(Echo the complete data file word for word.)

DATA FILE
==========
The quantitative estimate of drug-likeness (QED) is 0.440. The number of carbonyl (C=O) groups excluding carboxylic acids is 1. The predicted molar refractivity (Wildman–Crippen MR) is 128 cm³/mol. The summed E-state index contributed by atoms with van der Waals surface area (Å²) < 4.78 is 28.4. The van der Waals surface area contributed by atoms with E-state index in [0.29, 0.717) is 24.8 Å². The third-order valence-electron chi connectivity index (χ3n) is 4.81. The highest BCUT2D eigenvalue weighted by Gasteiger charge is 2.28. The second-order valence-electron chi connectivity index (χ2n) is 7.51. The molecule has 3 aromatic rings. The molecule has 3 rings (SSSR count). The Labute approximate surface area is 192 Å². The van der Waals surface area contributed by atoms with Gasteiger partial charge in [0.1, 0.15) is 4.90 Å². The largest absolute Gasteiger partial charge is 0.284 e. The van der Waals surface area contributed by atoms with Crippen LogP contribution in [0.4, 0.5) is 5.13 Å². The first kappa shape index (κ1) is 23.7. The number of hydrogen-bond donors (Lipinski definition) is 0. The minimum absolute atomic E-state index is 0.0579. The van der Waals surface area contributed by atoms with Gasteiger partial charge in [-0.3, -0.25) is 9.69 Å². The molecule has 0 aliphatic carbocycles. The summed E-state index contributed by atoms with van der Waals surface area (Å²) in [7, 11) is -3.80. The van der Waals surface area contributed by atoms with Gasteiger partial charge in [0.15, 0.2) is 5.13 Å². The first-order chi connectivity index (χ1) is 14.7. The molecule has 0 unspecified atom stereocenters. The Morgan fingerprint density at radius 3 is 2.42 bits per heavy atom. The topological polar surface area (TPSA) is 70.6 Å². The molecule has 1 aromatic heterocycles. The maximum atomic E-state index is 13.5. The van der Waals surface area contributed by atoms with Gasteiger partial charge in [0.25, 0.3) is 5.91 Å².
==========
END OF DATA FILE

The quantitative estimate of drug-likeness (QED) is 0.440. The number of carbonyl (C=O) groups excluding carboxylic acids is 1. The predicted molar refractivity (Wildman–Crippen MR) is 128 cm³/mol. The summed E-state index contributed by atoms with van der Waals surface area (Å²) < 4.78 is 28.4. The van der Waals surface area contributed by atoms with E-state index in [0.29, 0.717) is 24.8 Å². The third-order valence-electron chi connectivity index (χ3n) is 4.81. The highest BCUT2D eigenvalue weighted by Gasteiger charge is 2.28. The second-order valence-electron chi connectivity index (χ2n) is 7.51. The molecule has 3 aromatic rings. The molecule has 3 rings (SSSR count). The Labute approximate surface area is 192 Å². The van der Waals surface area contributed by atoms with Gasteiger partial charge in [0.1, 0.15) is 4.90 Å². The largest absolute Gasteiger partial charge is 0.284 e. The van der Waals surface area contributed by atoms with Crippen LogP contribution in [0.4, 0.5) is 5.13 Å². The first kappa shape index (κ1) is 23.7. The number of hydrogen-bond donors (Lipinski definition) is 0. The minimum absolute atomic E-state index is 0.0579. The van der Waals surface area contributed by atoms with Gasteiger partial charge in [-0.3, -0.25) is 9.69 Å². The molecule has 0 aliphatic carbocycles. The summed E-state index contributed by atoms with van der Waals surface area (Å²) in [7, 11) is -3.80. The van der Waals surface area contributed by atoms with Gasteiger partial charge in [0.15, 0.2) is 5.13 Å². The first-order chi connectivity index (χ1) is 14.7. The molecule has 0 unspecified atom stereocenters. The Morgan fingerprint density at radius 3 is 2.42 bits per heavy atom. The topological polar surface area (TPSA) is 70.6 Å². The molecule has 1 aromatic heterocycles. The maximum atomic E-state index is 13.5. The van der Waals surface area contributed by atoms with Gasteiger partial charge in [0.25, 0.3) is 5.91 Å².